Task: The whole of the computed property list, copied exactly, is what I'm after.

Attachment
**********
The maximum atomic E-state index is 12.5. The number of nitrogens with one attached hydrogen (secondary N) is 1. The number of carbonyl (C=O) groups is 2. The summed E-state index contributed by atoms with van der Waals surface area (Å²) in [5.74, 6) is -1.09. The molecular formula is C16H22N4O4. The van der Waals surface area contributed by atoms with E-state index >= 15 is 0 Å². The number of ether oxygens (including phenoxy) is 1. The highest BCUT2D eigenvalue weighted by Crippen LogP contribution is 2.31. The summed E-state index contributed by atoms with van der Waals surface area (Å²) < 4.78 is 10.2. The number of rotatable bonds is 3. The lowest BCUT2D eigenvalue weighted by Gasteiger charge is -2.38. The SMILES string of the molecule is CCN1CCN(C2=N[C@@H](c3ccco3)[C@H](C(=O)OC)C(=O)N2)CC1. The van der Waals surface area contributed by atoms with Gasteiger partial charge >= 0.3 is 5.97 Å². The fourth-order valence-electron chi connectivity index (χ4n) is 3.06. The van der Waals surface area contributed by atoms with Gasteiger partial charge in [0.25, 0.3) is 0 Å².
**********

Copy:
The maximum atomic E-state index is 12.5. The number of nitrogens with one attached hydrogen (secondary N) is 1. The number of carbonyl (C=O) groups is 2. The summed E-state index contributed by atoms with van der Waals surface area (Å²) in [5.74, 6) is -1.09. The molecular formula is C16H22N4O4. The van der Waals surface area contributed by atoms with E-state index >= 15 is 0 Å². The number of ether oxygens (including phenoxy) is 1. The highest BCUT2D eigenvalue weighted by Crippen LogP contribution is 2.31. The summed E-state index contributed by atoms with van der Waals surface area (Å²) < 4.78 is 10.2. The number of rotatable bonds is 3. The lowest BCUT2D eigenvalue weighted by Gasteiger charge is -2.38. The SMILES string of the molecule is CCN1CCN(C2=N[C@@H](c3ccco3)[C@H](C(=O)OC)C(=O)N2)CC1. The van der Waals surface area contributed by atoms with Gasteiger partial charge >= 0.3 is 5.97 Å². The fourth-order valence-electron chi connectivity index (χ4n) is 3.06. The van der Waals surface area contributed by atoms with Gasteiger partial charge in [0.25, 0.3) is 0 Å².